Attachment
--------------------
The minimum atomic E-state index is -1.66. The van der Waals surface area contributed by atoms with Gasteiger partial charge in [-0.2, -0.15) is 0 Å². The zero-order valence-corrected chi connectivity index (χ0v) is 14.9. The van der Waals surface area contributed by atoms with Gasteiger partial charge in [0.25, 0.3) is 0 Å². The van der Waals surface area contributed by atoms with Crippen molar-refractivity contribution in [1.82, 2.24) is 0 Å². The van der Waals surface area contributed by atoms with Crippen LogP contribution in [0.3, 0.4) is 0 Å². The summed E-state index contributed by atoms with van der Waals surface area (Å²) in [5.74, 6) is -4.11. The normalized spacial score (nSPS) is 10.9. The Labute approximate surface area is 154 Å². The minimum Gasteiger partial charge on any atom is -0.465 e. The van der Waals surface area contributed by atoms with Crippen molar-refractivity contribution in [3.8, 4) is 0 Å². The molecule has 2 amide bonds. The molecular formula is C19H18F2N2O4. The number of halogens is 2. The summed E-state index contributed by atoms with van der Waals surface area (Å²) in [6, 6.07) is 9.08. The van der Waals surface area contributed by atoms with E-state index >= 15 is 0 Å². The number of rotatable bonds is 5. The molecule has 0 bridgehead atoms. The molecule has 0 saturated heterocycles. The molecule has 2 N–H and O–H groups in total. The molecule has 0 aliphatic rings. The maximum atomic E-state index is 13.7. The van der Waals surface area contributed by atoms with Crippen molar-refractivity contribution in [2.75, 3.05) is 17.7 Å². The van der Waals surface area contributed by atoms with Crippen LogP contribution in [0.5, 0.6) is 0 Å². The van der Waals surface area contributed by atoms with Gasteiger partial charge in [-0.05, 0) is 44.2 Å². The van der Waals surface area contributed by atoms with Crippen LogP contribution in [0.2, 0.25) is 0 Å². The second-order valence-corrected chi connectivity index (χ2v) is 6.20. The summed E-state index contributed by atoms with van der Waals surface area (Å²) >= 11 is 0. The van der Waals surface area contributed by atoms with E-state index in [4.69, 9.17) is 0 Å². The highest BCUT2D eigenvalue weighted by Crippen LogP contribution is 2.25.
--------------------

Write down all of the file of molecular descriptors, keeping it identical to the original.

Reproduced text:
The minimum atomic E-state index is -1.66. The van der Waals surface area contributed by atoms with Gasteiger partial charge in [-0.2, -0.15) is 0 Å². The zero-order valence-corrected chi connectivity index (χ0v) is 14.9. The van der Waals surface area contributed by atoms with Gasteiger partial charge in [0.25, 0.3) is 0 Å². The van der Waals surface area contributed by atoms with Crippen molar-refractivity contribution in [1.82, 2.24) is 0 Å². The van der Waals surface area contributed by atoms with Crippen LogP contribution in [0.3, 0.4) is 0 Å². The summed E-state index contributed by atoms with van der Waals surface area (Å²) in [5.74, 6) is -4.11. The normalized spacial score (nSPS) is 10.9. The Labute approximate surface area is 154 Å². The minimum Gasteiger partial charge on any atom is -0.465 e. The van der Waals surface area contributed by atoms with Crippen molar-refractivity contribution in [3.8, 4) is 0 Å². The molecule has 2 amide bonds. The molecular formula is C19H18F2N2O4. The number of halogens is 2. The summed E-state index contributed by atoms with van der Waals surface area (Å²) in [6, 6.07) is 9.08. The van der Waals surface area contributed by atoms with E-state index >= 15 is 0 Å². The number of rotatable bonds is 5. The molecule has 0 bridgehead atoms. The molecule has 0 saturated heterocycles. The molecule has 2 N–H and O–H groups in total. The molecule has 0 aliphatic rings. The maximum atomic E-state index is 13.7. The van der Waals surface area contributed by atoms with Crippen molar-refractivity contribution in [2.75, 3.05) is 17.7 Å². The van der Waals surface area contributed by atoms with Crippen LogP contribution in [0.5, 0.6) is 0 Å². The van der Waals surface area contributed by atoms with Gasteiger partial charge in [-0.05, 0) is 44.2 Å². The van der Waals surface area contributed by atoms with Crippen LogP contribution in [0.2, 0.25) is 0 Å². The second-order valence-corrected chi connectivity index (χ2v) is 6.20. The summed E-state index contributed by atoms with van der Waals surface area (Å²) >= 11 is 0. The van der Waals surface area contributed by atoms with E-state index in [4.69, 9.17) is 0 Å². The highest BCUT2D eigenvalue weighted by Crippen LogP contribution is 2.25.